Elections office needs polling place, people
E. Wesley Parry III, assistant director of elections for Washington County, writes on a board used to keep track of the status of local election panels.
Barbara S. Miller / Observer-Reporter
Order a Print
For years, residents of Chartiers Township’s 4th Precinct have voted in a garage at the Worstell residence, but because that option is no longer available, the Washington County Elections Office is seeking another building to serve as a polling place for the May 20 primary and Nov. 4 general election.
The new polling place must have parking available, be accessible to disabled voters and have electrical outlets that can accommodate electronic voting machines. There is a dearth of commercial establishments in the precinct, so the sole option may be a residence.
“Rent is negotiable, but low,” said Larry Spahr, Washington County director of elections. The county has a liability insurance policy to cover civic-minded property owners on election days.
The elections office also is seeking people to work on local election boards.
Because many judges of election were write-in candidates last year, the elections office had to contact them to ascertain whether they actually wanted the job or had been elected through some sort of prank.
In other cases, there was a tie between write-in candidates.
Because the elections office was contacting so many judges of election anyway, they organized the effort as systematic data collection for the status of each precinct.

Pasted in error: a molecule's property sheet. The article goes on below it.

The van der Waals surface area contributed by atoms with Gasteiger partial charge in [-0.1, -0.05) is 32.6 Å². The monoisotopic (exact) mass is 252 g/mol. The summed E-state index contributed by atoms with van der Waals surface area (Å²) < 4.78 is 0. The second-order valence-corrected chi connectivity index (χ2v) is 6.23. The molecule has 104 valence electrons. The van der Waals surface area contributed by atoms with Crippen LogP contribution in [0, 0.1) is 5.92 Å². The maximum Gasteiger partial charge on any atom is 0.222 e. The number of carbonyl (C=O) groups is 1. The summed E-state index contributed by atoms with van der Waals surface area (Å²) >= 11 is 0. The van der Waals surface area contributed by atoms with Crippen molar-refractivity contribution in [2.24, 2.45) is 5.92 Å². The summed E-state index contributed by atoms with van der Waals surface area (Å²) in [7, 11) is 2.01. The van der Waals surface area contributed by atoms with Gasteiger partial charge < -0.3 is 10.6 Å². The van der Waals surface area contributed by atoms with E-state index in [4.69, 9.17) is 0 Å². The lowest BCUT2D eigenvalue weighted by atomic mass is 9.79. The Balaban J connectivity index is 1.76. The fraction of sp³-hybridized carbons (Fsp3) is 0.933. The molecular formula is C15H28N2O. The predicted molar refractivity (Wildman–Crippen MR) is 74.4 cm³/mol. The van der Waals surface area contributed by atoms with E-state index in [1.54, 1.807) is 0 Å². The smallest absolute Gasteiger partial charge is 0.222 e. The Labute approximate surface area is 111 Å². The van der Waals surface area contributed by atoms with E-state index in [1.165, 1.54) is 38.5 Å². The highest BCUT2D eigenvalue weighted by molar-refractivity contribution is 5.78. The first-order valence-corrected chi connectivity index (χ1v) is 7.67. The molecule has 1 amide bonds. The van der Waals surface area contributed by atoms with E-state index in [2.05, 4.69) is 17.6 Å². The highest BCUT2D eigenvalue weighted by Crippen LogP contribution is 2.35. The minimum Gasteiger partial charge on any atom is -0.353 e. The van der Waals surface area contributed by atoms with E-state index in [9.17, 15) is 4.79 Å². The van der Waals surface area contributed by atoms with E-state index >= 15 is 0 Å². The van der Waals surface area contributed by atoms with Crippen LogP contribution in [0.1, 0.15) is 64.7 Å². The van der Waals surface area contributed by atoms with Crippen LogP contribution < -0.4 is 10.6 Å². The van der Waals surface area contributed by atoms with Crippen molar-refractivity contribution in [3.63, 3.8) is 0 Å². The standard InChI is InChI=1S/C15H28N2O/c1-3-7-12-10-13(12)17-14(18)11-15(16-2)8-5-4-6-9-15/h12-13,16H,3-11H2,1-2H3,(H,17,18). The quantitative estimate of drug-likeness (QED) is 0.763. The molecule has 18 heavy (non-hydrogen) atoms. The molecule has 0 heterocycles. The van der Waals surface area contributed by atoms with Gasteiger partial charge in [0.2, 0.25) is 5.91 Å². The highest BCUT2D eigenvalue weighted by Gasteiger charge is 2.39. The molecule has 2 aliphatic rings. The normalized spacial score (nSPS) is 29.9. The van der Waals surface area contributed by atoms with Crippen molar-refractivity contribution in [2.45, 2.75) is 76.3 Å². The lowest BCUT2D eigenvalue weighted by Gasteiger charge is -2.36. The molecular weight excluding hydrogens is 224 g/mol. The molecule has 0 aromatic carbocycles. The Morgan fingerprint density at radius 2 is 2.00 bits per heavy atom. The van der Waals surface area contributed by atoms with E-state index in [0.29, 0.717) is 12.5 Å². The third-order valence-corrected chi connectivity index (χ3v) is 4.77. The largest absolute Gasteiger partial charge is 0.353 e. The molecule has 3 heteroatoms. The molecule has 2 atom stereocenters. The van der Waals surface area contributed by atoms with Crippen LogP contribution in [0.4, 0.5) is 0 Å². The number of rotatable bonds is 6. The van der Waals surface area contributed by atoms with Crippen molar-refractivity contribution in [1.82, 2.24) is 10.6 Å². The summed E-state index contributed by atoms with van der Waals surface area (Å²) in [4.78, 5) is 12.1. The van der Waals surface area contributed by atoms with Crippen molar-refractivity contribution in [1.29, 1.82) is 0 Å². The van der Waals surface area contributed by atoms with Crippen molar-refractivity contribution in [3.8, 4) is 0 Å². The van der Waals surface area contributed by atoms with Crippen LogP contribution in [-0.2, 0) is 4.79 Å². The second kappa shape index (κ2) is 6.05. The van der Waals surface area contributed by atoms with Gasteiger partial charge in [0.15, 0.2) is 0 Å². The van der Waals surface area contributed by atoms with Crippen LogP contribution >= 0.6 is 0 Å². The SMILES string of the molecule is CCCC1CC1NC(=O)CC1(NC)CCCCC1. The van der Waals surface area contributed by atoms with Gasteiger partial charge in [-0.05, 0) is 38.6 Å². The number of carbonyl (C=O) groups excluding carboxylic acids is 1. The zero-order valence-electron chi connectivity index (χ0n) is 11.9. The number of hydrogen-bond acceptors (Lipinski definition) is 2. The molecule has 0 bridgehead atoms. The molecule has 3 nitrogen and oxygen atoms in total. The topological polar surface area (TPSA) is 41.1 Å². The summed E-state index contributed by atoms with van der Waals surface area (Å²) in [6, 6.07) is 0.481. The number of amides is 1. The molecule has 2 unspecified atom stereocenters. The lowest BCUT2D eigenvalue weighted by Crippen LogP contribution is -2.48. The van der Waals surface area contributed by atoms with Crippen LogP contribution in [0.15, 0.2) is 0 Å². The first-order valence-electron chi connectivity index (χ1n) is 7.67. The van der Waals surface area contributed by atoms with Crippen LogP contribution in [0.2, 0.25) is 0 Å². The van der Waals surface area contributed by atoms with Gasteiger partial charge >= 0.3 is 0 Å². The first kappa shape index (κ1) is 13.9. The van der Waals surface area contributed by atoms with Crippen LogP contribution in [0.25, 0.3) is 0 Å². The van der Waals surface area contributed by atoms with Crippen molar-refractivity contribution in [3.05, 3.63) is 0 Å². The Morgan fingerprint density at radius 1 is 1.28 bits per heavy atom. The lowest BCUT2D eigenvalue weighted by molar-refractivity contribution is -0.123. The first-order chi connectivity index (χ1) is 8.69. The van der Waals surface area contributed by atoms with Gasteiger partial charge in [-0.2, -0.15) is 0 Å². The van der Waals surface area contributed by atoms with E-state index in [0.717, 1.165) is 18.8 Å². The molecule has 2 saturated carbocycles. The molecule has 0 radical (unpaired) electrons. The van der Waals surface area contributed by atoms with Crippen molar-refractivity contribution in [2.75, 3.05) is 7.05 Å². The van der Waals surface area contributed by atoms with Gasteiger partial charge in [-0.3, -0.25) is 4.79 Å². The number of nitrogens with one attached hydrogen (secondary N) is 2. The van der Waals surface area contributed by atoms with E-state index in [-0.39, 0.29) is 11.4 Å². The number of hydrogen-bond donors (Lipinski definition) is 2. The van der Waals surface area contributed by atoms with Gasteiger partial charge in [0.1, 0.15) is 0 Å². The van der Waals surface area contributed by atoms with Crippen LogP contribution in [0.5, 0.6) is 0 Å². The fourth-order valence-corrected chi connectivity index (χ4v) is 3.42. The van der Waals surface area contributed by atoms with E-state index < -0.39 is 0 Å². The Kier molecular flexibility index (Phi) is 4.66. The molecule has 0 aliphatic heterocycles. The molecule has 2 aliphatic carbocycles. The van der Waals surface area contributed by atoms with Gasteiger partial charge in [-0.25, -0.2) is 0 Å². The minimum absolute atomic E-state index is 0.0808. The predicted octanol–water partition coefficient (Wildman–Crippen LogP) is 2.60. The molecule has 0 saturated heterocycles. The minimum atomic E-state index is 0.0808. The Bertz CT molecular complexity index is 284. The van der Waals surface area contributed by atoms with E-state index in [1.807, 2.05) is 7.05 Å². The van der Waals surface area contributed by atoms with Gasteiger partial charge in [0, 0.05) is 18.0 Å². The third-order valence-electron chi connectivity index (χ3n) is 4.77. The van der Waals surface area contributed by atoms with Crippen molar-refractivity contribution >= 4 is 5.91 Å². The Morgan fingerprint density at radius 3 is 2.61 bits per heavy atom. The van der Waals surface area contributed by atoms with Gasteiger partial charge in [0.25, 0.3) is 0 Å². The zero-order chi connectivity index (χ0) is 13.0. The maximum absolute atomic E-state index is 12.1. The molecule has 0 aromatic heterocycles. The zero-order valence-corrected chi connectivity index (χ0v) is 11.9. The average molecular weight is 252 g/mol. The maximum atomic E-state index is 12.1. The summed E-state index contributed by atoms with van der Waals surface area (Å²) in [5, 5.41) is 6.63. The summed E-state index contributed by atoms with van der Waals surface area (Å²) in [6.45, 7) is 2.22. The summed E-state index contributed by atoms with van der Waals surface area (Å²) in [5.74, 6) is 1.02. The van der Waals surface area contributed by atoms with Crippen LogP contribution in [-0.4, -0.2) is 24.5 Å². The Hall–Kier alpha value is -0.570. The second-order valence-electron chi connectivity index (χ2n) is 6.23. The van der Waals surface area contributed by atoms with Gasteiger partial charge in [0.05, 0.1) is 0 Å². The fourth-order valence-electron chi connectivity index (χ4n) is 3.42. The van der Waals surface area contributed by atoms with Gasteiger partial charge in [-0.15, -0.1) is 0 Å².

“We want to make sure they’ve got the people they need to conduct the election,” said E. Wesley Parry III, assistant director of elections.
Canton Township 3rd Precinct needs four workers, including a judge of elections; Canton 4 needs two, including a judge; Cecil 3, a four-person election board, including judge; Charleroi 6 needs two election board members; California 1 needs four board members; Canonsburg 3-3 needs three members, including a judge; Chartiers 2, majority inspector and clerk; Chartiers 4 needs an entire board; Jefferson Township needs a clerk; Long Branch needs four board members; and both Union Township 5 and West Brownsville 2 need an entire board.
Those who serve on election boards should live within the municipality, if not the particular precinct.
Election board workers earn about $100 for working a full shift, which lasts from 7 a.m. to 8 p.m.
The person returning voting machines and memory cards used to tabulate election results earns an additional $20 plus mileage for their vehicle’s trip between the polling place and Washington.
Spahr asked those interested in serving on election boards, or offering a polling place in Chartiers 4, to call him at 724-228-6750.
Training and refresher courses are planned for 1:30 and 6:30 p.m. Wednesday, April 2, and 10 a.m. Friday, April 4, in the public meeting room of the Courthouse Square office building.